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Forgotten Heroines

FEARLESS GIRLS, WISE WOMEN AND BELOVED SISTERS: Heroines in Folktales From Around the World. \o7 Edited by Kathleen Ragan (W.W. Norton: 450 pp., $29.95)\f7

June 21, 1998|SUSAN GRIFFIN | Susan Griffin is a poet and a writer. In 1992, her book "A Chorus of Stones" was a jury finalist for a Pulitzer Prize. This year Copper Canyon Press will publish "Bending Home," a collection of her poetry written over the last 30 years

This may be the Age of Information (or as I prefer to call it, the Age of Data), but we are still storytelling creatures. The longer I live, the more I understand that all the stories I have ever heard are part of me now. "Little Red Riding Hood," "Goldilocks and the Three Bears," "Black Beauty" mingle freely with stories from my family history, both those I witnessed and those told to me and, in turn, form an archeological layer, above which other strata have formed, made up of stories from an adult life mixed now with novels I have read, movies I have seen.

Stories possess a strange yet undeniable power to affect the soul indelibly. In this realm, the power of information pales considerably. Though data can build political and economic fortunes, mere facts leave the spirit hungry. Even the cold hard facts of one's own life, experiences one has lived through, remain in a kind of bardo, not just the significance but the full impact of them too, frozen in the psyche until they are told as stories. How does storytelling work this magic?

As I write, the conventional answer comes to mind: A story is emotionally engaging; you can feel what the characters in a story feel, see what they see, almost taste what is in their mouths, breathe the air they breathe. But far more interesting to me is the sense that a story is fundamental to consciousness, a form necessary to the development of insight.

In a now famous essay, "The Story Teller," critic Walter Benjamin mourns the demise of the story in favor of information. "Counsel woven into the fabric of real life," he writes, "is wisdom." Mere data are isolated not just from plot and narration but from the intricate natural and social networks in which we live. And the further a fact is divided from the context of earthly existence, the harder it is to understand its significance. Doesn't it make sense that the psyche seek to mirror and contain the larger kaleidoscope of being? A story is immersed in lesser details, not just ideas or words or numbers or even grand events but also buttons and bread and small pine forests.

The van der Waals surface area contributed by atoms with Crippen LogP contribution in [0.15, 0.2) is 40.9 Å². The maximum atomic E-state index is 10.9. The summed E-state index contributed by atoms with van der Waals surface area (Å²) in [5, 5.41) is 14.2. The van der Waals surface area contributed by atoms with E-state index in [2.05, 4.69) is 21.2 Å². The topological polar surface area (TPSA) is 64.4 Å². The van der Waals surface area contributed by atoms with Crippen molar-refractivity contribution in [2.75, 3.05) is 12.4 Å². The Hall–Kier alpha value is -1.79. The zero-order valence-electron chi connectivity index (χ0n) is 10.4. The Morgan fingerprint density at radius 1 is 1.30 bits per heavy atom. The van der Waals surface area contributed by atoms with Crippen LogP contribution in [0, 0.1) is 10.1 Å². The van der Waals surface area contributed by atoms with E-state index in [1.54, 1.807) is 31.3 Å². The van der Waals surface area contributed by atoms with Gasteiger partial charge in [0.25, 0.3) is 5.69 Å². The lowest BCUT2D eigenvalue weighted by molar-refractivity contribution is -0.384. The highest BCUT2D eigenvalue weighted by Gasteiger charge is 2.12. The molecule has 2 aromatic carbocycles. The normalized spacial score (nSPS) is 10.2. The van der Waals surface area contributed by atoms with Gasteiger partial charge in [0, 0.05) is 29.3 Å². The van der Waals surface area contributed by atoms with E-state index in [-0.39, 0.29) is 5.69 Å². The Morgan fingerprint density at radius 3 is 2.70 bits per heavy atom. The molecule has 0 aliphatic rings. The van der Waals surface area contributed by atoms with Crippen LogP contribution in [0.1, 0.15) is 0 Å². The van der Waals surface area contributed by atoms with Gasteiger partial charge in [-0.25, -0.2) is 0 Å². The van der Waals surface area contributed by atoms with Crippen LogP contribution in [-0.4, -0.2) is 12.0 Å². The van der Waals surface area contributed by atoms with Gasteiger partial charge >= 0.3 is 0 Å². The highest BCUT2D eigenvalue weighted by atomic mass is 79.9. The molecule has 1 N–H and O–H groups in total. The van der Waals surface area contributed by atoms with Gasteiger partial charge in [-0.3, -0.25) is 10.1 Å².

Not that stories are always wise. Growing up in Los Angeles, so close to Hollywood, I lived near a conglomerate of storytellers. I acquired the habit early of watching movies with a religious regularity. But love them as I do, I attend the movies with a certain guarded attitude. What are they trying to pull over on us now? As the film industry commands a larger and larger sphere of influence, the word "Hollywood" has come to define a story whose vision of life is delusional.

Delusion, however, should not be confused with the dramatic departures from realism that are part of the storyteller's art. Having just read Kathleen Ragan's collection of more than 100 folk tales gleaned from cultures throughout the world, I am mindful of the charm of the unlikely and the fantastic. Ragan chose and collected these tales because their heroes are girls and women. And being a mother, hence reading stories through her daughter's eyes, she became aware how seldom female heroes appear in most collections of tales that are available to us. As British author Marina Warner, among others, have pointed out, even those with female heroines such as "Little Red Riding Hood" were given to us in bowdlerized versions that left female heroism on the cutting room floor.

In her introduction, to illustrate the necessity of female heroes, Ragan tells a subtle but hair-raising tale about what happens to girls growing up without them. After reading a story to a group of small children, the teacher asked them to tell her whom they identified with in the story. Most of the boys and girls chose the hero, who was a boy. But one little girl did not. Searching the pages of the book until she found a picture of a girl standing in a crowd, she shouted, "There I am!"

I remember an improbable but true tale that was reported in the newspapers a number of years ago, in which a little girl, after being kidnapped and placed in the trunk of a car, managed to pick the lock from the inside; when her kidnapper pulled into a gas station, she released herself. Amazed by her courage and quick-wittedness, a reporter asked her how she knew what to do. "I just asked myself what Nancy Drew would have done," she said. Indeed Ragan's purpose, which she states in the introduction and emphasizes throughout the small afterwords she has affixed to each tale, is to present stories that display female heroism, its existence, its range, its marvelous viability against all manner of horrendous obstacles.

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